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Keyboard and Mouse
  • How many years of experience do you have as an RN/NP?
    I've been an RN since 2014 and a Pediatric Nurse Practitioner since 2020. I'll let you do the math :)
  • Thoughts on new grad nurses starting in a specialty instead of med-surg?
    1000% go into specialty if that's what you want to do! Find a new grad program and get training in that specialty. Don't worry about being "too specialized" if that's what you love to do.
  • Three things you would tell yourself as a new grad nurse?
    1. Give yourself grace for being new. Listen to and buy all of Brene Brown's podcasts and books and TedTalks. 2. Create a good prework regimen; pack your lunch, set out your scrubs, have extra supplies in your purse so you're not rushing out the door to your shift. 3. Get your finances in order. Set a reminder on your phone to sign up for retirement benefits 6 months into your new job, contribute enough to at least get employer match. Buy and read the book 'I Will Teach You To Be Rich' By Ramit Sethi. Start paying off your student loans before buying nice things.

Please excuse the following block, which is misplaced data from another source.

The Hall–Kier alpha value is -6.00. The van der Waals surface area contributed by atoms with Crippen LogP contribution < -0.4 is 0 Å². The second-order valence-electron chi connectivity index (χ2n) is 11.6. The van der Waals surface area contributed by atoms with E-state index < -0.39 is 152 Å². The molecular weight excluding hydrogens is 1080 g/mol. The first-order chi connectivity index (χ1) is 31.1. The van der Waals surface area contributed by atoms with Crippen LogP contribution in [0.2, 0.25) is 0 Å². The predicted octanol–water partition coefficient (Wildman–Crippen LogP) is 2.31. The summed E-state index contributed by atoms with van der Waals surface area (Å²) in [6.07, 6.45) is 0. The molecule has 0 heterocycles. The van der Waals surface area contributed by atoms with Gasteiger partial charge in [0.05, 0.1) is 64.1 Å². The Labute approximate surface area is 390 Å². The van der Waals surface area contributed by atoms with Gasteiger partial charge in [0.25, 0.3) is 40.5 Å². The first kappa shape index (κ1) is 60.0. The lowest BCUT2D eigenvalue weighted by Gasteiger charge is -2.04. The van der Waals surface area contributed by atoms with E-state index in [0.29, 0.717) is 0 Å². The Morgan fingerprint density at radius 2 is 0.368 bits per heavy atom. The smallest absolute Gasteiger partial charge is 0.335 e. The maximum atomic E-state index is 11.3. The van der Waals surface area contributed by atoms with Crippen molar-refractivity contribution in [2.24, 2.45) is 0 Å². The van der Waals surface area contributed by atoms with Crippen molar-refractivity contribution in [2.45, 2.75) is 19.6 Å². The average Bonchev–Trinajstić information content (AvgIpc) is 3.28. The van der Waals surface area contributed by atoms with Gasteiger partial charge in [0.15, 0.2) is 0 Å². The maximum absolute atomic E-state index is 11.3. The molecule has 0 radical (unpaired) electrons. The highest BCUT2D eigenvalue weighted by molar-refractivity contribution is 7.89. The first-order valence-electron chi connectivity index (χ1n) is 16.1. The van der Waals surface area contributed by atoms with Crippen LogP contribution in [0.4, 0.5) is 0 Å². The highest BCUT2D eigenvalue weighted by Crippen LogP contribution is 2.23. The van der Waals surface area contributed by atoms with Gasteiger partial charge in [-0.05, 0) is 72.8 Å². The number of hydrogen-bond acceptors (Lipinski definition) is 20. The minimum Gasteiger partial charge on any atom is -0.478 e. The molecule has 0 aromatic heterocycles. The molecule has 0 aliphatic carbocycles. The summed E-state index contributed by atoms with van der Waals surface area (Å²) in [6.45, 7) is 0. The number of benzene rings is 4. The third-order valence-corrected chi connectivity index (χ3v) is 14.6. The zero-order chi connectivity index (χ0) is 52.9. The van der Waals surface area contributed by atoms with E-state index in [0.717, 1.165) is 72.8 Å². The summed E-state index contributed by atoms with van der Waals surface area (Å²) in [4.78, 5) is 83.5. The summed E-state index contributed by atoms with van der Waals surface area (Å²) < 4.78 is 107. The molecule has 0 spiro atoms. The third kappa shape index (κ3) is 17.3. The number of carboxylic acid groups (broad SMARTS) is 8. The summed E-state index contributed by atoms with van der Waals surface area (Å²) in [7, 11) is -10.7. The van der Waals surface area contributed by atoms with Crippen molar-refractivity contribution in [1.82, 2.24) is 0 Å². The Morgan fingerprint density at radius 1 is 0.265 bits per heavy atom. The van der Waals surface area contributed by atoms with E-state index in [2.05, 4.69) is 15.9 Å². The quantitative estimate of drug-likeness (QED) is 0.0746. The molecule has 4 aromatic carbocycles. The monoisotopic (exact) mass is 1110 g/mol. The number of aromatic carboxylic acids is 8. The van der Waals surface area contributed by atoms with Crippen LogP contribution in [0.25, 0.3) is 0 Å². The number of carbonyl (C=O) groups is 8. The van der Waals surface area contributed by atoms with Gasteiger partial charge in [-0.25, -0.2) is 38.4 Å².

• How many years of experience did you have before applying to grad school?
    I had 4 years of PICU experience when I applied and 6 by the time I graduted. My PNP Primary Care Program required at least 2 years of experience in pediatrics.
  • #1 piece of advice for those applying to NP school?
    Apply to a school that provides clinical sites.
  • Why PNP and not FNP? And why Primary Care PNP and not Acute Care?
    Although I heard a million times "FNP will give you more job options after graduating", I didn't care to take the jobs working with adults. I also did research in my area and since I have a few large children's hospital in my city, I knew they used PNPs. With my PICU background, most people think my natural course would be PICU NP, but I wanted out of the hospital setting and did not want to work anymore holidays and weekends. I wanted to keep kids out of the hospital, so primary care was perfect for me.
  • Do NPs make more than RNs?
    It depends. I live in Southern California and although I was making great money bedside, I currently make more in salary as a PNP, have better work-life balance and better benefits.
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